Part 2: Arrived in Turkey


Airports are ambiguous places: vacuous and impersonal yet teeming with emotions. It is familiar to me; I have departed from them many times, but this departure was different. I knew how to handle leaving the people closest to me. That part was routine; I say my goodbyes, cry a little, then once I pass security I grab hold of my ticket, wipe the remnants of the tears from my cheeks, and move on. Yes, I am one of those emotional types who cries over pretty much anything, and I’ve learned how to deal with it, but moving to Turkey was different.  I wasn’t sure if I was quite ready. The whole thing happened so fast, I didn’t feel prepared. How would I handle this new situation on my own? Would they treat me right? Would I fit in? Did I forget anything? The next thing I knew, I was looking out of the airplane window. squished between two passengers, thinking to myself: There’s no turning back now. 
I arrived on Turkish soil with the utmost enthusiasm. I had finally made it. Fifteen hours of journeying and I was where I was suppose to be. I knew it would all run smoothly until… I realized I needed a visa just to get into the country. Not to worry, according to my contract, my visa would be taken care of. I figured it was already in the system and they just needed to look it up online. After waiting about 30 minutes in line at the official front desk, and another 15 minutes for an English-speaking officer, I was told that there was no visa in the system and I had to go purchase one. Luckily, a temporary visa was only 30 dollars so I figured the club would just reimburse me. But when I got to the Visa desk, after arriving with my complete wallet transformed into Turkish Lira, the manager told me that they only accepted American Dollars. Confused, I told myself, Ok, I’ll just go find some dollars. I went to a special cash point and drew out 50 of the 80 dollars left in my bank account, and then returned to the visa desk where I finally received my 90 day visa. Trying to maintain my positive attitude, I walked through security and baggage claim, and was hoping to see my name printed on a piece of paper with a friendly driver eagerly awaiting my arrival. I came out, searching for my name amongst the 30 plus drivers but, couldn’t see anything close to mine. I stood there, flustered and a little disappointed, but waiting on someone to pick me up. After a few minutes I moved to the closest cafe where I could plug into the wifi.  I was sitting at the airport for 2 hours before they picked me up. 2 damn hours!! Pissed . . . waiting . . . waiting . . .  not speaking any Turkish . . . waiting . . . hoping that someone would walk by with a sign. . . .any sign . . . please?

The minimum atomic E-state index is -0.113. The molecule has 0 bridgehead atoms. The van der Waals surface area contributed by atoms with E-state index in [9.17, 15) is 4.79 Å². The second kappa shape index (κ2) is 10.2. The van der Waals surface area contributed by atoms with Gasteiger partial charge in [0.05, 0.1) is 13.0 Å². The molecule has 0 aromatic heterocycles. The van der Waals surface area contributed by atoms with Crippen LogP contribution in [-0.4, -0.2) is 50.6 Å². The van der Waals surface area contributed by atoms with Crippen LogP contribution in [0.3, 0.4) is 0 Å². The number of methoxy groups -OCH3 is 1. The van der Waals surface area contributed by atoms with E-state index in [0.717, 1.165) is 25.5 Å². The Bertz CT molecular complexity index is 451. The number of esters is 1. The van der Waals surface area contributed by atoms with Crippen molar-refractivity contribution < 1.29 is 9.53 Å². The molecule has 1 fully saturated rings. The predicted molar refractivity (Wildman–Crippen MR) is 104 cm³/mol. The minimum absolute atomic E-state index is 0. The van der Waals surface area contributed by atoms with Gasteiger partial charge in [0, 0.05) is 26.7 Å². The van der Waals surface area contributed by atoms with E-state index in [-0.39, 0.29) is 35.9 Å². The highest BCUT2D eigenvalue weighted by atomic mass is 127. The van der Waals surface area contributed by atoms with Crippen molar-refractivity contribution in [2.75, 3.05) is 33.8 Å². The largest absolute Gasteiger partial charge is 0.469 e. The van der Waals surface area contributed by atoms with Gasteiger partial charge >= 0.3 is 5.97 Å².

Long after all my enthusiasm for arriving in Istanbul had faded, a man walked up.”Are you Savanah?” he asked, I nodded, and said that he didn’t recognize me with my hair? I thought I looked pretty similar to any picture he could have pulled from the internet but oh well, I was happy to finally get moving to my apartment. I tried to use a bit of the Turkish I knew, “Merhaba” I said. He didn’t really respond but we exchanged laughs after realizing both of us didn’t understand one another. It's a funny thing when you are ‘lost in translation’ as they put it, hoping one of you will somehow piece together the broken language the other is speaking. Traveling through the city, passing the lights of the skyscrapers made me feel comforted that I had made the right decision. We stopped at a grocery store so that I could pick whatever food I wanted, then we stopped for a local chicken fajita, and finally we arrived at my new apartment. At a first glance it was perfect: a 'two bedroom' apartment for one, with two bathrooms and a relatively large living room. There was a decent sized TV and the internet was already working so I felt secure. I said my goodbyes to the driver and then quickly hooked up my computer and cellphone to the wifi. I was content, although the desolate house felt quite lonely. 

The next morning I woke up rather late and went straight to the fridge to grab milk for my cereal. I reached for one of the dishes that was left in the sink. Thinking to myself, why are there plates in the sink?  I washed it, but then turned around and realized the place hadn’t been cleaned. It was as if I had walked into someones home and was using all of their stuff. Attempting to maintain a positive outlook, I washed the dishes and disposed of all the trash to make the place feel more homey. I was greeted by the Physio who enthusiastically took me to have a medical exam.